As the foreman is looking up the forms, our readers will be inflicted with another chapter next week. There is still a thousand miles to cover.
Greer dines at residence of Saint. J. E. Saint & Co., a wholesale & retail grocery establishment at Albuquerque, doing well...
Winfield Courier, June 7, 1883. [Editorial by Greer.]
The Two Albuquerques.
Albuquerque comprises two towns—the old and new. The new town is one of the prodigies of western growth. A little over two years ago it was a barren waste of mesa and sage brush. Today it is a fine city of five thousand population, with wide streets, lined with magnificent brick blocks, has three daily papers, water works, gas, and street cars. It is the best town on the Santa Fe road from Topeka to Chihuahua, and displays more hustle, life, and business activity than all the towns we passed through in New Mexico put together. We account for its remarkable growth and prosperity by the fact that it is a “Kansas town,” settled and largely populated by “formerly of Kansas” men. They hold the offices and do the business, and it is popularly supposed that the Justices of the Peace have to take an oath to support the Constitution of the State of Kansas.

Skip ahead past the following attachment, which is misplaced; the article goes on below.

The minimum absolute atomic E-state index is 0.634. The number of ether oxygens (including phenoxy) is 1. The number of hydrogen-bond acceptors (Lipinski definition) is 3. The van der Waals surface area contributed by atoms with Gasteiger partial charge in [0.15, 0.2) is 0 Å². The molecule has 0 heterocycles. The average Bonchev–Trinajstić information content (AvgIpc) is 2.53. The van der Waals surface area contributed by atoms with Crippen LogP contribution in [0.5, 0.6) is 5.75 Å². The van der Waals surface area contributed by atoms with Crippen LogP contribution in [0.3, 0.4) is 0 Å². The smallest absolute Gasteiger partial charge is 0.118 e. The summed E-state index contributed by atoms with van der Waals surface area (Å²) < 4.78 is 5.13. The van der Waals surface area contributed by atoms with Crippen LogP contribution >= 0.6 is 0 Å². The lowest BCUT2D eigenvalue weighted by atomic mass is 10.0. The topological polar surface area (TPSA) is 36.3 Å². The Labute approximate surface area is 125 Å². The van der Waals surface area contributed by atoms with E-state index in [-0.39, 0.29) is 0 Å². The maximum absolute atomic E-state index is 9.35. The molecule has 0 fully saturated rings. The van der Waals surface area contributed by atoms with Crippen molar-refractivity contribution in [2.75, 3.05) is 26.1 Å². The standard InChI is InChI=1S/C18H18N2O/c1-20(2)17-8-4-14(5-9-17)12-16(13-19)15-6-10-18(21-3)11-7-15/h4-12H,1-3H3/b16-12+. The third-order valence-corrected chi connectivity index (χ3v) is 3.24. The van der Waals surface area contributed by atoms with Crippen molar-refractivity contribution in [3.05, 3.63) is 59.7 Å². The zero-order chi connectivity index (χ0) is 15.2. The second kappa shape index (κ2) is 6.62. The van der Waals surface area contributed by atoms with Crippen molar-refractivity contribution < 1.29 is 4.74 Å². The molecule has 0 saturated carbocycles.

It was a good deal like getting home when the train rolled into the depot and found a hundred carriages manned by two hundred Kansas fellows waiting to meet the excursionists. Everyone had friends there and in a few minutes were whirled away, leaving the Pullman coaches deserted, for the first time during the trip. We had hardly touched the platform before we were seized by Ex-Saint, taken to a carriage, and, together with W. M. Allison and wife, conveyed to his residence, where a splendid dinner was awaiting us. After eight days out, part of the time subsisting on the Mexican diet of red pepper and olive oil, it was like dropping into paradise as we feasted on strawberries and cream and all the delicacies provided. And last, but not least, were bright little golden haired Irene and Louise, the former questioning sorrowfully, “Why didn’t ’ou bwing my gwanpa?” Our short stay with Mr. and Mrs. Saint was one of the pleasantest events of the trip.